Where, \({\rho _0}\) is the path loss at the reference distance of 1Â m. The symbols \({d_{BS  RIS}}\), \({d_{RIS  U_i}}\), \({d_{RIS  E_i}}\), \({d_{BS  U_i}}\), and \({d_{BS  E_i}}\) indicate distances between BS and RIS, RIS and ith user, RIS and ith eavesdropper, BS and ith user, BS and ith eavesdropper, respectively. \(\alpha \ge 2\) represents the path loss exponent.
2.3 Signal model
The BS simultaneously broadcasts the signal to StarRIS and two legitimate users, placed in reflection and transmission regions where an eavesdropper attempts to wiretap the signal in each region. Furthermore, StarRIS conveys signals to legitimate users. Since, in a practical scenario, the transmitter and receiver experience inherent hardware impairments, we suppose that BS and legitimate receivers suffer from residual hardware impairments. We consider direct and indirect links from BS to legitimate receivers, and eavesdroppers. Let \(s\sim {{\mathcal {C}}}{{\mathcal {N}}}(0,{\hspace{0.55542pt}} 1)\) as the transmitted signal, \({\textbf{w}} \in {{\mathbb {C}}^{N \times 1}}\) as active beamforming vector, \({{\textbf{m}}_T} \in {{\mathbb {C}}^{N \times 1}}\) as independent Gaussian transmit distortion noise with power distortion \({{\textbf{m}}_T} \sim {{\mathcal {C}}}{{\mathcal {N}}}(0,{\mu _t}{\widetilde{Diag}}({\textbf{w}}{{\textbf{w}}^H}))\) by ratio of \({\mu _t} \ge 0\) to transmitted signal power due to BS hardware impairment. So, BS transmits the signal as below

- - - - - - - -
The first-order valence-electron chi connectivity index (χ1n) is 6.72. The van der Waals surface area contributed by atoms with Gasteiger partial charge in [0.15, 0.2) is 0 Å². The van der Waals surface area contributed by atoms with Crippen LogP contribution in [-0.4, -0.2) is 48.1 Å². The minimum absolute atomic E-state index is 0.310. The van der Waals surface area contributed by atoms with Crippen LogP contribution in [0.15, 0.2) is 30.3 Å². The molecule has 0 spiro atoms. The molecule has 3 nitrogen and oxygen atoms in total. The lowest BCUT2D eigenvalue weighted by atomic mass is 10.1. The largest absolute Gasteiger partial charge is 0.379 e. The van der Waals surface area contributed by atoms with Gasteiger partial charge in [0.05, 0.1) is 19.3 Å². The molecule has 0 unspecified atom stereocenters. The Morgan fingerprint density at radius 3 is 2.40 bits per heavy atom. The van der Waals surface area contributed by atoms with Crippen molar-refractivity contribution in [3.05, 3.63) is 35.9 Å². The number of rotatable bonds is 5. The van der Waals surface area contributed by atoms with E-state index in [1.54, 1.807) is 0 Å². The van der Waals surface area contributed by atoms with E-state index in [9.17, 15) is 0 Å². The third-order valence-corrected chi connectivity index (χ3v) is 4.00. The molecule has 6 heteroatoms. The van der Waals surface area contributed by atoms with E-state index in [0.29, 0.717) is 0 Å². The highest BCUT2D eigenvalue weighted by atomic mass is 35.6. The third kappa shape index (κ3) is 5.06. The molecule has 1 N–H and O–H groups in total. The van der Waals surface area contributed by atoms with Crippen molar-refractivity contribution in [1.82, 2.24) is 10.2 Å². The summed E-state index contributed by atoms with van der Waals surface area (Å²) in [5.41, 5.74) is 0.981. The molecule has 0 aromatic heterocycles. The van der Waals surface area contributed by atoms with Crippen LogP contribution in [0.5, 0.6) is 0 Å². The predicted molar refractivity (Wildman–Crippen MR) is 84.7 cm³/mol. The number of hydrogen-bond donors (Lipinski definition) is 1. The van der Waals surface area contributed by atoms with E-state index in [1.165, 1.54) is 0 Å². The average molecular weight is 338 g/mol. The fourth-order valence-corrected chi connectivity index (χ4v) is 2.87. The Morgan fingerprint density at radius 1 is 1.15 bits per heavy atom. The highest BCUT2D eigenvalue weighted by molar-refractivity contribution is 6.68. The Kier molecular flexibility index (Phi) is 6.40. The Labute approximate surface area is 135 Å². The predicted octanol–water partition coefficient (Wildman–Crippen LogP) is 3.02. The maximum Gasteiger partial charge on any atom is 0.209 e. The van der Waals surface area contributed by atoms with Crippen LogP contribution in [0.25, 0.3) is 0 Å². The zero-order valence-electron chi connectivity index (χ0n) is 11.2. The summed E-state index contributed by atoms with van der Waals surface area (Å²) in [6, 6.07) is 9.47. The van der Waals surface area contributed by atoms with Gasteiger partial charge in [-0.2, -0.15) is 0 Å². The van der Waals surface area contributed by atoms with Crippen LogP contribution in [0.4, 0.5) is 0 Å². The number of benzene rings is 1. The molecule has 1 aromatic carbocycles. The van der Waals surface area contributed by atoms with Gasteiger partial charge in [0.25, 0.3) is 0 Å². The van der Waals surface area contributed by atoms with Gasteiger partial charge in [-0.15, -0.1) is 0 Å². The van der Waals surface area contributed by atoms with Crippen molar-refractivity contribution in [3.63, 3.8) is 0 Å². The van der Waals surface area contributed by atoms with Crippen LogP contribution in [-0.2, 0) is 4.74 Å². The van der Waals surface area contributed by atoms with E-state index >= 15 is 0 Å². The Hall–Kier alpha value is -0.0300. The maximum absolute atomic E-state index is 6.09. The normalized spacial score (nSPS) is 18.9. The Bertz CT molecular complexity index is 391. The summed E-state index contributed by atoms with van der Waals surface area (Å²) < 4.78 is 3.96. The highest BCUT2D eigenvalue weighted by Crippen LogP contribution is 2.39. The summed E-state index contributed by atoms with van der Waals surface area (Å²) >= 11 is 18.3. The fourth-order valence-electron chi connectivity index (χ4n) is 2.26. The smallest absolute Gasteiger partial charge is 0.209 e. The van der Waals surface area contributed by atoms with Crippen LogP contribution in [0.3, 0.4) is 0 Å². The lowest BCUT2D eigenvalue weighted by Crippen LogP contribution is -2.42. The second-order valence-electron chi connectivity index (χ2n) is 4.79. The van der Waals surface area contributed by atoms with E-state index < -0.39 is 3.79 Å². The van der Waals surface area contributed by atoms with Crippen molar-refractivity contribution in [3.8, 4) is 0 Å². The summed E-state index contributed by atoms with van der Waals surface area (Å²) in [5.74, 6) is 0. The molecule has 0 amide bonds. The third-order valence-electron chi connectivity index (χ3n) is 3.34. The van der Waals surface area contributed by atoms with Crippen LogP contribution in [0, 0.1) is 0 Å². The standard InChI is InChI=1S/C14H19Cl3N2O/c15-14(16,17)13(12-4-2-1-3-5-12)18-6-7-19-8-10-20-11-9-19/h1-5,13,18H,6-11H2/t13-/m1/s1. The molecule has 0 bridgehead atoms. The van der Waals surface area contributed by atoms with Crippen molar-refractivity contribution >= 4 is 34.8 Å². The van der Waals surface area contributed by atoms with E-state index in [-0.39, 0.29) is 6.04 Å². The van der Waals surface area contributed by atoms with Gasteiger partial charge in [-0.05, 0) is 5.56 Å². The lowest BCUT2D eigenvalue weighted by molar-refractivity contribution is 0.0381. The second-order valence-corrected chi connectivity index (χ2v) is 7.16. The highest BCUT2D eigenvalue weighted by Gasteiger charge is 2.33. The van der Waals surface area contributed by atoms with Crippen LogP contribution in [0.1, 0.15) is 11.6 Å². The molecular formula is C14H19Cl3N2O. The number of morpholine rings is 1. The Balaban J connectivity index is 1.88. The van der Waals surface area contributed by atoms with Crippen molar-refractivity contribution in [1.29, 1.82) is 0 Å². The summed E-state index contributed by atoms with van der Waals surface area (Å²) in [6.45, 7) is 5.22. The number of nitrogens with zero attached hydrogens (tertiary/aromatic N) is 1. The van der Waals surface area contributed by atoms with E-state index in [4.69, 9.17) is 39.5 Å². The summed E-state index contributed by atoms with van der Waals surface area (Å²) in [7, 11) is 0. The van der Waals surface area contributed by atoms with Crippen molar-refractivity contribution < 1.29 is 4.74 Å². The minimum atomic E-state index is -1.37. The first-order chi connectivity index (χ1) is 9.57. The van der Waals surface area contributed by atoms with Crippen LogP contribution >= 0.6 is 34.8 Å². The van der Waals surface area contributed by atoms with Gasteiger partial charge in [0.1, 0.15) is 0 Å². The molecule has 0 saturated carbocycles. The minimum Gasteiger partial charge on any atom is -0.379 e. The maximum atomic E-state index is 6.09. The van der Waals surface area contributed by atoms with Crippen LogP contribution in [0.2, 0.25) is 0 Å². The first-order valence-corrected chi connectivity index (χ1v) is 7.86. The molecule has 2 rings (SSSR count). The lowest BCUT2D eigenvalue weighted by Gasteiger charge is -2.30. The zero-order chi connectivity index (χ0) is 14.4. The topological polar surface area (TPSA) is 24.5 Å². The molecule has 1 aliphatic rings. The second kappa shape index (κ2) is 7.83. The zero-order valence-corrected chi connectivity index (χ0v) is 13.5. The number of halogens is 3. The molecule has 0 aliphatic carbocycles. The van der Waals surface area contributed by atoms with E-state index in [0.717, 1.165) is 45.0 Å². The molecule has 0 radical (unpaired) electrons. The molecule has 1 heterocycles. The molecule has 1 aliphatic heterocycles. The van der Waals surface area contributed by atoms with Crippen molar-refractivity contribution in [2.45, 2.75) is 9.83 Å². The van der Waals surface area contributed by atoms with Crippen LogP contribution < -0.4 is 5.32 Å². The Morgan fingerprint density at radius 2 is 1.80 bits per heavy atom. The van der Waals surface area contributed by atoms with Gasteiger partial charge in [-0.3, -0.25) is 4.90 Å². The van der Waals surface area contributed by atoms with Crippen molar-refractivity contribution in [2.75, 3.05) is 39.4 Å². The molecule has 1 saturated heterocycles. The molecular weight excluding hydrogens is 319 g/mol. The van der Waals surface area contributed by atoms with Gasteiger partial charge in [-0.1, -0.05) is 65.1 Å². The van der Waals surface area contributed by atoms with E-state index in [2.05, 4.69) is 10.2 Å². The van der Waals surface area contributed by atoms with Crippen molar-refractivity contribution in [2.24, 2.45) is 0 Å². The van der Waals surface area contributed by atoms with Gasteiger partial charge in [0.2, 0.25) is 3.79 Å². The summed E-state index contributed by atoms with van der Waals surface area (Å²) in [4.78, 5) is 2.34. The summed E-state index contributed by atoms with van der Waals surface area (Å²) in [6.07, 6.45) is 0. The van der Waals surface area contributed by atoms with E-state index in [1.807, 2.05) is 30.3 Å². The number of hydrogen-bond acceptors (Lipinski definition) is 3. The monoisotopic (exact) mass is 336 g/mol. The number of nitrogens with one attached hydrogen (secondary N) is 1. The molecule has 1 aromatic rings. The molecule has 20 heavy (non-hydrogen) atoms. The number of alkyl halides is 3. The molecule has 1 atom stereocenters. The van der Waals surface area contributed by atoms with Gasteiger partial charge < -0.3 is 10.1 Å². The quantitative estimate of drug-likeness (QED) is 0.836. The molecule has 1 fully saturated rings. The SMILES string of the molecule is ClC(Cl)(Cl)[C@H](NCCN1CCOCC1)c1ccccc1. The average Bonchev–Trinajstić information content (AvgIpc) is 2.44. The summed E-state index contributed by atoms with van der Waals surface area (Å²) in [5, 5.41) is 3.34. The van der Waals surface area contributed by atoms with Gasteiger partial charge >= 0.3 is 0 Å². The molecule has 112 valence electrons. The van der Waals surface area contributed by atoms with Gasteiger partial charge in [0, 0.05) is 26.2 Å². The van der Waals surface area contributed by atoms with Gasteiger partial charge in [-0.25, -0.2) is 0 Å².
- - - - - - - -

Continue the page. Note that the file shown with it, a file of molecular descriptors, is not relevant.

then received baseband signals at legitimate users and eavesdroppers are calculated as below
where \({m_i}\) is an independent Gaussian distortion noise at ith legal receiver with distribution of \({{\mathcal {C}}}{{\mathcal {N}}}(0,{\mu _r}\{ {y_i}  {m_i}{^2}\} )\) by the ratio of \({\mu _r} \ge 0\) to received signal power. The additive white Gaussian noises (AWGN) at each receiver and eavesdropper are represented by \({n_i}\), and \({n_{{e_i}}}\), respectively, with mean of zero and variance of \(\sigma _i^2\) and \(\sigma _e^2\) where \({n_i}\sim {{\mathcal {C}}}{{\mathcal {N}}}(0,{\hspace{0.55542pt}} \sigma _i^2)\) and \({n_{{e_i}}}\sim {{\mathcal {C}}}{{\mathcal {N}}}(0,{\hspace{0.55542pt}} \sigma _e^2)\).